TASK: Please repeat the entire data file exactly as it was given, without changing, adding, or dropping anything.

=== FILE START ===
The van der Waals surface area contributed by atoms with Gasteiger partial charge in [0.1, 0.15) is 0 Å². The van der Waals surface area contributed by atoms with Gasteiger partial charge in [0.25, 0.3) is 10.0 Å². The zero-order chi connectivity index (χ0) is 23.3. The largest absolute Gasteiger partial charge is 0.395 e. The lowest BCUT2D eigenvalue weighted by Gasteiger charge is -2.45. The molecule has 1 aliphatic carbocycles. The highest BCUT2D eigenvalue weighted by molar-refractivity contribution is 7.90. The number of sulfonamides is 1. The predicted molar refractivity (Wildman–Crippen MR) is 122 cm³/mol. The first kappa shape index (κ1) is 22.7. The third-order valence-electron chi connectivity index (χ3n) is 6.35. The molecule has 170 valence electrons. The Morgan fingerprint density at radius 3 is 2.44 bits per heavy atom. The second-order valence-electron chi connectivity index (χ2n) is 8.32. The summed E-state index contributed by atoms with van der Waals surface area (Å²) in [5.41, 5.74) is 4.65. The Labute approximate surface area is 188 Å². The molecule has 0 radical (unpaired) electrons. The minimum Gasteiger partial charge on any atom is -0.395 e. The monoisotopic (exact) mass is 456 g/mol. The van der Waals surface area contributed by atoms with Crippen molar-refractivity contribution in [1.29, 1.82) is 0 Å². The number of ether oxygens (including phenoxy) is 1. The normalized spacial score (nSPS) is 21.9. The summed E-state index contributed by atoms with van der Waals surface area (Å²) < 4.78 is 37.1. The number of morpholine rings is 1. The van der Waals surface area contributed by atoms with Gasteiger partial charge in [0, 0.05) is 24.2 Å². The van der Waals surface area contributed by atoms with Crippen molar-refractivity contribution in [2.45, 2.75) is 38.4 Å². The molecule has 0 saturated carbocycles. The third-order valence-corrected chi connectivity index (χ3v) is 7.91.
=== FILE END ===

The van der Waals surface area contributed by atoms with Gasteiger partial charge in [0.1, 0.15) is 0 Å². The van der Waals surface area contributed by atoms with Gasteiger partial charge in [0.25, 0.3) is 10.0 Å². The zero-order chi connectivity index (χ0) is 23.3. The largest absolute Gasteiger partial charge is 0.395 e. The lowest BCUT2D eigenvalue weighted by Gasteiger charge is -2.45. The molecule has 1 aliphatic carbocycles. The highest BCUT2D eigenvalue weighted by molar-refractivity contribution is 7.90. The number of sulfonamides is 1. The predicted molar refractivity (Wildman–Crippen MR) is 122 cm³/mol. The first kappa shape index (κ1) is 22.7. The third-order valence-electron chi connectivity index (χ3n) is 6.35. The molecule has 170 valence electrons. The Morgan fingerprint density at radius 3 is 2.44 bits per heavy atom. The second-order valence-electron chi connectivity index (χ2n) is 8.32. The summed E-state index contributed by atoms with van der Waals surface area (Å²) in [5.41, 5.74) is 4.65. The Labute approximate surface area is 188 Å². The molecule has 0 radical (unpaired) electrons. The minimum Gasteiger partial charge on any atom is -0.395 e. The monoisotopic (exact) mass is 456 g/mol. The van der Waals surface area contributed by atoms with Crippen molar-refractivity contribution in [1.29, 1.82) is 0 Å². The number of ether oxygens (including phenoxy) is 1. The normalized spacial score (nSPS) is 21.9. The summed E-state index contributed by atoms with van der Waals surface area (Å²) < 4.78 is 37.1. The number of morpholine rings is 1. The van der Waals surface area contributed by atoms with Gasteiger partial charge in [0, 0.05) is 24.2 Å². The van der Waals surface area contributed by atoms with Crippen molar-refractivity contribution in [2.45, 2.75) is 38.4 Å². The molecule has 0 saturated carbocycles. The third-order valence-corrected chi connectivity index (χ3v) is 7.91.